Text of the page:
The DroneDetect dataset consists of 7 different models of popular Unmanned Aerial Systems (UAS) including the new DJI Mavic 2 Air S, DJI Mavic Pro, DJI Mavic Pro 2, DJI Inspire 2, DJI Mavic Mini, DJI Phantom 4 and the Parrot Disco. Recordings were collected using a Nuand BladeRF SDR and using open source software GNURadio. There are 4 subsets of data included in this dataset, the UAS signals in the presence of Bluetooth interference, in the presence of Wi-Fi signals, in the presence of both and with no interference.

Instructions: 

Sample rate: 60Mbits/s

Bandwidth: 28MHz

Centre Freq: 2.4375GHz

Each recording consists of 1.2 x 10^8 complex samples equating to 2 seconds recording time. Data is saved into ‘.dat’ files  and the complex data is saved as interleaved floats. ‘load_data.py’ is included for the data to be loaded into python and further split into smaller samples 20ms in length.

Files are categorised by interference, then by flight mode –

Switched on = ON

Hovering = HO

Flying = FY

Each file name uses an interference identifier, 00 for a clean signal, 01 for Bluetooth only, 10 for Wi-Fi only and 11 for Bluetooth and Wi-Fi interference concurrently. An example file name for Mavic Mini switched on in the presence of Bluetooth and Wi-Fi interference would be:

MIN + 11 + 00 + 00 = MIN_1100_00.dat

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This dataset contains RF signals from drone remote controllers (RCs) of different makes and models. The RF signals transmitted by the drone RCs to communicate with the drones are intercepted and recorded by a passive RF surveillance system, which consists of a high-frequency oscilloscope, directional grid antenna, and low-noise power amplifier. The drones were idle during the data capture process. All the drone RCs transmit signals in the 2.4 GHz band. There are 17 drone RCs from eight different manufacturers and ~1000 RF signals per drone RC, each spanning a duration of 0.25 ms.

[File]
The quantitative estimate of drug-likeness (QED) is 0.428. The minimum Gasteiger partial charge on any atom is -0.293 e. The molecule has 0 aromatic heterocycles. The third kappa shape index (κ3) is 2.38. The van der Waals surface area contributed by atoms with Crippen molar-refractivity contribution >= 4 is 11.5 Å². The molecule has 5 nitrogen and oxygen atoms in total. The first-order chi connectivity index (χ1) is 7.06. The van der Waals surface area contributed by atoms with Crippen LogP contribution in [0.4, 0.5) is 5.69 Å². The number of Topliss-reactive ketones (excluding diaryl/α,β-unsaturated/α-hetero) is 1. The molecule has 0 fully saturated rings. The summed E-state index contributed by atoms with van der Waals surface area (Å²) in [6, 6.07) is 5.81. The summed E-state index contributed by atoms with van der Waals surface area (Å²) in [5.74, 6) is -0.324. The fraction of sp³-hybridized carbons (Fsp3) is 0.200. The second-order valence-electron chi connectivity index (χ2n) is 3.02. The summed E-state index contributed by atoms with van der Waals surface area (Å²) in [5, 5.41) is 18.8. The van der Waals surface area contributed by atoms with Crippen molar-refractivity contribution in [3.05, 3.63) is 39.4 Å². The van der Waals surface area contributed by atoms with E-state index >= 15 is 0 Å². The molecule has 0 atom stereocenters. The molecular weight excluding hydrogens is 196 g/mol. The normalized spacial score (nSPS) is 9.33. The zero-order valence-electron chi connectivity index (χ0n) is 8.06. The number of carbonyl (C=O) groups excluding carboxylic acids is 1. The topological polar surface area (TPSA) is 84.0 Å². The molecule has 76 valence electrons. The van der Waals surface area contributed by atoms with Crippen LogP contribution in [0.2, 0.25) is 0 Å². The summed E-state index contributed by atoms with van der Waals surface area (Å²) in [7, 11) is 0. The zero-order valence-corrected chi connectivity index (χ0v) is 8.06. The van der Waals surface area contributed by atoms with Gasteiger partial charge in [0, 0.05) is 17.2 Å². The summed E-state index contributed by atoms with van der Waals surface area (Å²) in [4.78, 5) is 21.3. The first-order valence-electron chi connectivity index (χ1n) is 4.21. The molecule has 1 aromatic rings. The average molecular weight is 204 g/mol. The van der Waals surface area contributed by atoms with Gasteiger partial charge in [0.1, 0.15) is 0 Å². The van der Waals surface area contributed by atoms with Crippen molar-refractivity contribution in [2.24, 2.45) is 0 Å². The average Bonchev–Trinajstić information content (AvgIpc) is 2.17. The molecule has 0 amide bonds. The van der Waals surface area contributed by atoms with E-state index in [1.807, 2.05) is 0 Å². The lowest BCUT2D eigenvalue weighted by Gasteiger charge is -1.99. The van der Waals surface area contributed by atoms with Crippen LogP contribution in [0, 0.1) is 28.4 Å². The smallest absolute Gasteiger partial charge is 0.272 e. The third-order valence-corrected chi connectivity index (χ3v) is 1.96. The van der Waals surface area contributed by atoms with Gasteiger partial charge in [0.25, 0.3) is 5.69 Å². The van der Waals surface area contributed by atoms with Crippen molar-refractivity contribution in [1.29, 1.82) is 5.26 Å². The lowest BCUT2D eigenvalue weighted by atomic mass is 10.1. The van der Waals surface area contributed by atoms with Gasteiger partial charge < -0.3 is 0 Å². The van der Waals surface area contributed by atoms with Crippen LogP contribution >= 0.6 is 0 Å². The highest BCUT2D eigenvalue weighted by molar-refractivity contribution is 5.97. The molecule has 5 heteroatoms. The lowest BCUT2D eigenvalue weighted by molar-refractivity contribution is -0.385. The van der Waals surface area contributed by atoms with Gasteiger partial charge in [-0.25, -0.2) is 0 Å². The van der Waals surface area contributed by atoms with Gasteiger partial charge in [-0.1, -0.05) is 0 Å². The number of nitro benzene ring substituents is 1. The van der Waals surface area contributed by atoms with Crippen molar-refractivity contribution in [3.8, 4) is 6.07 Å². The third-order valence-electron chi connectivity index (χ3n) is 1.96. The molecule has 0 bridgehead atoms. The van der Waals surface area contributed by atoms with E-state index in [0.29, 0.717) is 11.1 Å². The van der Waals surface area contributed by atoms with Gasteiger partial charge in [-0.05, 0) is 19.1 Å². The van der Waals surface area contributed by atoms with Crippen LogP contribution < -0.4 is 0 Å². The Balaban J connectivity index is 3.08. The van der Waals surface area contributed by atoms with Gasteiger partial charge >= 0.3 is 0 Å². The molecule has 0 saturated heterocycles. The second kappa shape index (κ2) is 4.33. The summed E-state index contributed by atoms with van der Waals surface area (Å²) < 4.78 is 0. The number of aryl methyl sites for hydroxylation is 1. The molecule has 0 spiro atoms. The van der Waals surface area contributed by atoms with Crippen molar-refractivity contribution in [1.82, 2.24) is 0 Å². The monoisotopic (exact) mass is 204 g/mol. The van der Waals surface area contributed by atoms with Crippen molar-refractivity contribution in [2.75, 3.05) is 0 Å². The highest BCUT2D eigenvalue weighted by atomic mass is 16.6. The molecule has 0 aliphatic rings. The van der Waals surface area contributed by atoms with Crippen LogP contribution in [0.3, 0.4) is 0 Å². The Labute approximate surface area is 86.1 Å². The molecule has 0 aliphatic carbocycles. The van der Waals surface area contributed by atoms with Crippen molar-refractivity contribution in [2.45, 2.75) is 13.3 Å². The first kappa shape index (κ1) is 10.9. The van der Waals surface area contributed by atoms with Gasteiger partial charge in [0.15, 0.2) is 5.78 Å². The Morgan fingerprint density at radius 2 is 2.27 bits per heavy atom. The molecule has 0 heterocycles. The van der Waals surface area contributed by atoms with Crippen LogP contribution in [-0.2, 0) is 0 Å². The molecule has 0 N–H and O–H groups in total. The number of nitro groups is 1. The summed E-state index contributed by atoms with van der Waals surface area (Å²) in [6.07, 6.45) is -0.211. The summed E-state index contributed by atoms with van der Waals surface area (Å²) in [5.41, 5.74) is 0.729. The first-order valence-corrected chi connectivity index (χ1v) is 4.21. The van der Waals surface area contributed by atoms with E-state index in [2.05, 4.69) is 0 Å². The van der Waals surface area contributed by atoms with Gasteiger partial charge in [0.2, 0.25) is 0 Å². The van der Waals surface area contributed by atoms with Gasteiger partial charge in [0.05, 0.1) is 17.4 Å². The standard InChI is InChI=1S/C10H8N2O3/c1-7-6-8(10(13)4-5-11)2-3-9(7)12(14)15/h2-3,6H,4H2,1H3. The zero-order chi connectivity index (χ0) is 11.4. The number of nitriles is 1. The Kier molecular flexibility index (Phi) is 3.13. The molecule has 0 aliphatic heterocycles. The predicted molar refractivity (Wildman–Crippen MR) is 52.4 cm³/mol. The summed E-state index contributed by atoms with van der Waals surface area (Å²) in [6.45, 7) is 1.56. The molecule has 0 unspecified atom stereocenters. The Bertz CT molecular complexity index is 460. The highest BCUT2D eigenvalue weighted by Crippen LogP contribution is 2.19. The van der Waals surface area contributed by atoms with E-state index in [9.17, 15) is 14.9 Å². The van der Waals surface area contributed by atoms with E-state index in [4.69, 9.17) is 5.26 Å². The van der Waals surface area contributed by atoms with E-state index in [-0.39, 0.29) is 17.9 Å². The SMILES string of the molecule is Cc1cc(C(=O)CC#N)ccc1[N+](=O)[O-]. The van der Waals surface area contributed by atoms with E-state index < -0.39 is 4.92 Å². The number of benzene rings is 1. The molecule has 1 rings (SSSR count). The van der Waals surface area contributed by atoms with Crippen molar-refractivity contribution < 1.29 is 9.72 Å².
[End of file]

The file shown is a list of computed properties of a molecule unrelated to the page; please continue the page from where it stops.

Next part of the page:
Instructions: 

The dataset contains ~1000 RF signals in .mat format from the remote controllers (RCs) of the following drones:

  • DJI (5): Inspire 1 Pro, Matrice 100, Matrice 600*, Phantom 4 Pro*, Phantom 3 
  • Spektrum (4): DX5e, DX6e, DX6i, JR X9303
  • Futaba (1): T8FG
  • Graupner (1): MC32
  • HobbyKing (1): HK-T6A
  • FlySky (1): FS-T6
  • Turnigy (1): 9X
  • Jeti Duplex (1): DC-16.

In the dataset, there are two pairs of RCs for the drones indicated by an asterisk above, making a total of 17 drone RCs. Each RF signal contains 5 million samples and spans a time period of 0.25 ms. 

The scripts provided with the dataset defines a class to create drone RC objects and creates a database of objects as well as a database in table format with all the available information, such as make, model, raw RF signal, sampling frequency, etc. The scripts also include functions to visualize data and extract a few example features from the raw RF signal (e.g., transient signal start point). Instructions for using the scripts are included at the top of each script and can also be viewed by typing help scriptName in MATLAB command window.  

The drone RC RF dataset was used in the following papers:

  • M. Ezuma, F. Erden, C. Kumar, O. Ozdemir, and I. Guvenc, "Micro-UAV detection and classification from RF fingerprints using machine learning techniques," in Proc. IEEE Aerosp. Conf., Big Sky, MT, Mar. 2019, pp. 1-13.
  • M. Ezuma, F. Erden, C. K. Anjinappa, O. Ozdemir, and I. Guvenc, "Detection and classification of UAVs using RF fingerprints in the presence of Wi-Fi and Bluetooth interference," IEEE Open J. Commun. Soc., vol. 1, no. 1, pp. 60-79, Nov. 2019.
  • E. Ozturk, F. Erden, and I. Guvenc, "RF-based low-SNR classification of UAVs using convolutional neural networks." arXiv preprint arXiv:2009.05519, Sept. 2020.

Other details regarding the dataset and data collection and processing can be found in the above papers and attached documentation.  

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Author Contributions:

  • Experiment design: O. Ozdemir and M. Ezuma
  • Data collection:  M. Ezuma
  • Scripts: F. Erden and C. K. Anjinappa
  • Documentation: F. Erden
  • Supervision, revision, and funding: I. Guvenc 

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Acknowledgment

This work was supported in part by NASA through the Federal Award under Grant NNX17AJ94A, and in part by NSF under CNS-1939334 (AERPAW, one of NSF's Platforms for Advanced Wireless Research (PAWR) projects).

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